Friday, 21 September 2012

How to be a woman, Caitlin Moran

I set off into this book with a slight prickle about my person. It can get my goat when a book seems to trade in self-deprecating humour, especially when the author is a woman. What is being masked by the humour? So often it is self-loathing, as if the only legitimate entry into public discourse for the (female) speaker is self-negation. Why do women have to twist themselves into such knots in order to speak. Can't they just... Speak? 

Perhaps How to be a Woman trades a little too much in this form of self-justification. But its approach to its subject is so unusual and riveting that it can be forgiven. 

I have never seen a feminist account of womanhood written in such an irrepressible blend of first person memoir and self-help. 

Caitlin Moran has a certain kind of passport past the customs officials guarding feminism precisely because she is not an Oxbridge-educated success story. Hers is a story of success against most people's odds: home-educated -- or rather an autodidact -- in an incredibly poor family, the eldest of an astonishingly large number of siblings, she dreamt of escape to London, to be a music journalist, and somehow wangled her way into Melody Maker aged only about 16.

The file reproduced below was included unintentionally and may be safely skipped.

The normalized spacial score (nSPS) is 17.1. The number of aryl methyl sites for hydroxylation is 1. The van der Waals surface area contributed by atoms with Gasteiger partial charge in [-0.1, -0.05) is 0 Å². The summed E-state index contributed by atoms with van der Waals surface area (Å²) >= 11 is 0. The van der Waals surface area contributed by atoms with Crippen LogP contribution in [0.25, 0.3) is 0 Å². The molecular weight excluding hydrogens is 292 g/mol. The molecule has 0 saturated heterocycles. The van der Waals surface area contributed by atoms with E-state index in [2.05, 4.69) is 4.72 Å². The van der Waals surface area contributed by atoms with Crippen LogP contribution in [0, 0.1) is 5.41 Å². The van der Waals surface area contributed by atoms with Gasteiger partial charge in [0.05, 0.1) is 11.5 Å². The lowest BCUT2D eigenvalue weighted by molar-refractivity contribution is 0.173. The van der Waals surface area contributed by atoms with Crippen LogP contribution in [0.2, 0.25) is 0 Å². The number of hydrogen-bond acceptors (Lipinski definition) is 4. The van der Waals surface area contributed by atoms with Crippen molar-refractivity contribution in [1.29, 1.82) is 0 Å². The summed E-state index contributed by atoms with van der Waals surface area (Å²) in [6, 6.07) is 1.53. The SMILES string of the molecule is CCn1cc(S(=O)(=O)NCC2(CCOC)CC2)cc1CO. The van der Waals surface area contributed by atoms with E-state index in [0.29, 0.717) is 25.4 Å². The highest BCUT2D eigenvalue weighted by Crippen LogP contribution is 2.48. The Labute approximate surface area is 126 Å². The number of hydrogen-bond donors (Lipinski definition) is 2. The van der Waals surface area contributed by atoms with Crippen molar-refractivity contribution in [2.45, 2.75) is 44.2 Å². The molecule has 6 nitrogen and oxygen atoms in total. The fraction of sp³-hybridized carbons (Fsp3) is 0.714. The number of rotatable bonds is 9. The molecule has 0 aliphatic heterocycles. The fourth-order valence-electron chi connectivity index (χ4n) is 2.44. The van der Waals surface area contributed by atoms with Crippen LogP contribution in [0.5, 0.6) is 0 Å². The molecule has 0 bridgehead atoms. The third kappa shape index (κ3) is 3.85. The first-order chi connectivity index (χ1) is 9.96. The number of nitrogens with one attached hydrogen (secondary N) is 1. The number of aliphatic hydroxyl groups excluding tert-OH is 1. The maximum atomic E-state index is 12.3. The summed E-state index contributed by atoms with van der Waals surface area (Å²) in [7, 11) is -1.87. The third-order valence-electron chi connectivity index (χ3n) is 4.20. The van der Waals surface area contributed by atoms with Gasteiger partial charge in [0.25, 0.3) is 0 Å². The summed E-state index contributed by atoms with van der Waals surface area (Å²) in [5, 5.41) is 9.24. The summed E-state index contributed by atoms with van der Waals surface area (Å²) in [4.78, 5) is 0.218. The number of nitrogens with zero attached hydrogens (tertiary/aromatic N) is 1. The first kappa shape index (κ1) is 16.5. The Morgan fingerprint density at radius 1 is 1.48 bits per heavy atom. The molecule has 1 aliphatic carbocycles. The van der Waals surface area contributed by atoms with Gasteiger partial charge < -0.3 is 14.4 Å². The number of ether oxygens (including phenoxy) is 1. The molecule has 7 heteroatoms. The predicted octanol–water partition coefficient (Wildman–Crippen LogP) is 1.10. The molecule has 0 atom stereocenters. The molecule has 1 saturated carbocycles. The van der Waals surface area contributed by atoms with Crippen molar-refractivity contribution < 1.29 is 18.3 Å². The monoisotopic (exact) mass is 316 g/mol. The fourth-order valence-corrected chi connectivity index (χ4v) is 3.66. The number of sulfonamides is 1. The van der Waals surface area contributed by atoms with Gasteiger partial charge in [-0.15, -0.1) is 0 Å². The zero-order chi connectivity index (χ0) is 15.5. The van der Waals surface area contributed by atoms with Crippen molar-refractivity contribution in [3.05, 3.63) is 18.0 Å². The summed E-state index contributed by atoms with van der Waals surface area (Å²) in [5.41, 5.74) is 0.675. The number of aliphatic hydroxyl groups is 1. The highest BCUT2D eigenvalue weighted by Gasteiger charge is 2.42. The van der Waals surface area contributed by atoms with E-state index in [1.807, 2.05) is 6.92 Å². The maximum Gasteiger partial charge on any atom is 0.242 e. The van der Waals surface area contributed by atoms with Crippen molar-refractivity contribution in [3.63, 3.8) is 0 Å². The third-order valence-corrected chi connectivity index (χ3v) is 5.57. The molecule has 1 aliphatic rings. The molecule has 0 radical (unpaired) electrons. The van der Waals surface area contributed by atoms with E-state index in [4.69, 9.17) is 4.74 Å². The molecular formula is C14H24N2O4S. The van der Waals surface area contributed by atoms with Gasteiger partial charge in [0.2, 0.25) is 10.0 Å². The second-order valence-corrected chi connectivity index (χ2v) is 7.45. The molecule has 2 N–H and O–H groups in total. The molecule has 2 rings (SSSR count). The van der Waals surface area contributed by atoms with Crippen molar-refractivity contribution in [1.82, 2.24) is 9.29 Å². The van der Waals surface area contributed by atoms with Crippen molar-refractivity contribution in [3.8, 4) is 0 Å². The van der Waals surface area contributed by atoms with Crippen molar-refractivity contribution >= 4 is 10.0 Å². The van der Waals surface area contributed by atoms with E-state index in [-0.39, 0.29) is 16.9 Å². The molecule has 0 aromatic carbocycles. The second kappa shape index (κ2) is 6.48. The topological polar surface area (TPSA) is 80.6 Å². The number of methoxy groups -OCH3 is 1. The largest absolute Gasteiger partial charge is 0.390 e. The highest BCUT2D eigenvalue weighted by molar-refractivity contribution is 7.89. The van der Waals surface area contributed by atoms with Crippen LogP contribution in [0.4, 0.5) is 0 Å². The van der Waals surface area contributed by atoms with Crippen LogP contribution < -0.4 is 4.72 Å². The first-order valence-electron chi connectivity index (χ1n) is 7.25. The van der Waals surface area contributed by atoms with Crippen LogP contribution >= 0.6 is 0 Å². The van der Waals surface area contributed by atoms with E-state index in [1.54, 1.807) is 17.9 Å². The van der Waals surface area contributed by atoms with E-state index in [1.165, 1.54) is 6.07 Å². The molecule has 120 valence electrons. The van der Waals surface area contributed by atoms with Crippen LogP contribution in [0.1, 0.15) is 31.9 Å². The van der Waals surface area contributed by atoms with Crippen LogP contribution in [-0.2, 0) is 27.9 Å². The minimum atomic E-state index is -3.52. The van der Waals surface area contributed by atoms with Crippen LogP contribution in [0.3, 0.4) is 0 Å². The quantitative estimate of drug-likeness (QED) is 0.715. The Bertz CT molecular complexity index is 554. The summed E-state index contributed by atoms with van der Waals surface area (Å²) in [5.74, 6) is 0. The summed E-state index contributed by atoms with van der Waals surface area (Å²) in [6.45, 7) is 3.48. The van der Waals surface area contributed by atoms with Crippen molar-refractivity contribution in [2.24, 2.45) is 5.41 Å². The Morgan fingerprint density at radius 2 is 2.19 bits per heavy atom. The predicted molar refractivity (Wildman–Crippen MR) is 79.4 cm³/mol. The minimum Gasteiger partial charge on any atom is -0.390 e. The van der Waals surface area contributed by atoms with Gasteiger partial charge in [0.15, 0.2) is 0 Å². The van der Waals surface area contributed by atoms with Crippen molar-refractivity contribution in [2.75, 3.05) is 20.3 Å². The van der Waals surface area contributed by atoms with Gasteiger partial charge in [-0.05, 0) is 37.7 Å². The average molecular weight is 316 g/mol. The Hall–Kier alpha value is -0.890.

It makes me think of Jacqueline Wilson, who similarly managed to get into journalism very young : famously, Jackie magazine was named after her, because they were looking round the office for a suitable girl's name, and spotted the young Jacqueline, still almost the right readership age. 

The passport comes from the entirely unprotected way Moran has set out in life and sought out experience. Rare is the woman who has negotiated the British social obstacle course with quite such relish and optimism. 

Moran writes acutely and vividly about universal female experiences like puberty, menstruation, love, dealing with sexism, marriage and weddings, giving birth, and most arrestingly, abortion and cosmetic surgery. The chapter list reads like a Seven Ages of Woman, and I'm eagerly anticipating her old age, so that we can read about how to be a grandmother, and how to grow old disgracefully. 

What is unique about her is the distillation of deep reading with uninhibited action. She takes the message of women's liberation completely seriously. There are many messages in the book, and most of them are flagged "are the men doing this? Do the men need to worry about this?" Her rule of thumb is that if men do not need to concern themselves with an issue, nor should women. 

This is the philosophy that enables her to take what for many women would be, if not an impossible decision, then certainly a very depressing one, to abort a healthy child. Moran is resolute  in her assertion that women not only ought to have, but actually do have, dominion over their own bodies. She asserts also that this position trumps the attempt to define when life actually begins. These two arguments are key to her painful decision, helping her to go through with the abortion facing up to it completely. She does not suffer afterwards, because she was sure of what she was doing going into the event. She does not deny the physical and mental pain of it, but she is able to bear it because she believes completely in the probity and authenticity of her own capacity to decide about what happens within her own body: